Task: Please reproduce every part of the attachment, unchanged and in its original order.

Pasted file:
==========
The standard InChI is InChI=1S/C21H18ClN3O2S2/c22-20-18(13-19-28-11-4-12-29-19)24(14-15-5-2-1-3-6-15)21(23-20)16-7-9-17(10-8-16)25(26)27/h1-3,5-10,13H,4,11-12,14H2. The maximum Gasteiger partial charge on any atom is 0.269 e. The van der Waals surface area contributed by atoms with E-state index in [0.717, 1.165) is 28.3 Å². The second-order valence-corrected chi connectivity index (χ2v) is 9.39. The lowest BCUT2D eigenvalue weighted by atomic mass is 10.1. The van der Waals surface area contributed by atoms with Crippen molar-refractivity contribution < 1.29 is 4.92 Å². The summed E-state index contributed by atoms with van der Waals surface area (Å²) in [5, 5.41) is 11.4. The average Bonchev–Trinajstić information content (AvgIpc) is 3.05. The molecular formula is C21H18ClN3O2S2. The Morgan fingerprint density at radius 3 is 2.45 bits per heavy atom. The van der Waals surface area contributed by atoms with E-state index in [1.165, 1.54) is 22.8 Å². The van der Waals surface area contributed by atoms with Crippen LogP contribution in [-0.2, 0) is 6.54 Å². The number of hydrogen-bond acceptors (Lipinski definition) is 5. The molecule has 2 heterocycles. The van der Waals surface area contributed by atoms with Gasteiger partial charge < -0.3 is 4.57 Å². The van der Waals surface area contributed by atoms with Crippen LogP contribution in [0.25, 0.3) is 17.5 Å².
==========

The standard InChI is InChI=1S/C21H18ClN3O2S2/c22-20-18(13-19-28-11-4-12-29-19)24(14-15-5-2-1-3-6-15)21(23-20)16-7-9-17(10-8-16)25(26)27/h1-3,5-10,13H,4,11-12,14H2. The maximum Gasteiger partial charge on any atom is 0.269 e. The van der Waals surface area contributed by atoms with E-state index in [0.717, 1.165) is 28.3 Å². The second-order valence-corrected chi connectivity index (χ2v) is 9.39. The lowest BCUT2D eigenvalue weighted by atomic mass is 10.1. The van der Waals surface area contributed by atoms with Crippen molar-refractivity contribution < 1.29 is 4.92 Å². The summed E-state index contributed by atoms with van der Waals surface area (Å²) in [5, 5.41) is 11.4. The average Bonchev–Trinajstić information content (AvgIpc) is 3.05. The molecular formula is C21H18ClN3O2S2. The Morgan fingerprint density at radius 3 is 2.45 bits per heavy atom. The van der Waals surface area contributed by atoms with E-state index in [1.165, 1.54) is 22.8 Å². The van der Waals surface area contributed by atoms with Crippen LogP contribution in [-0.2, 0) is 6.54 Å². The number of hydrogen-bond acceptors (Lipinski definition) is 5. The molecule has 2 heterocycles. The van der Waals surface area contributed by atoms with Gasteiger partial charge < -0.3 is 4.57 Å². The van der Waals surface area contributed by atoms with Crippen LogP contribution in [0.25, 0.3) is 17.5 Å².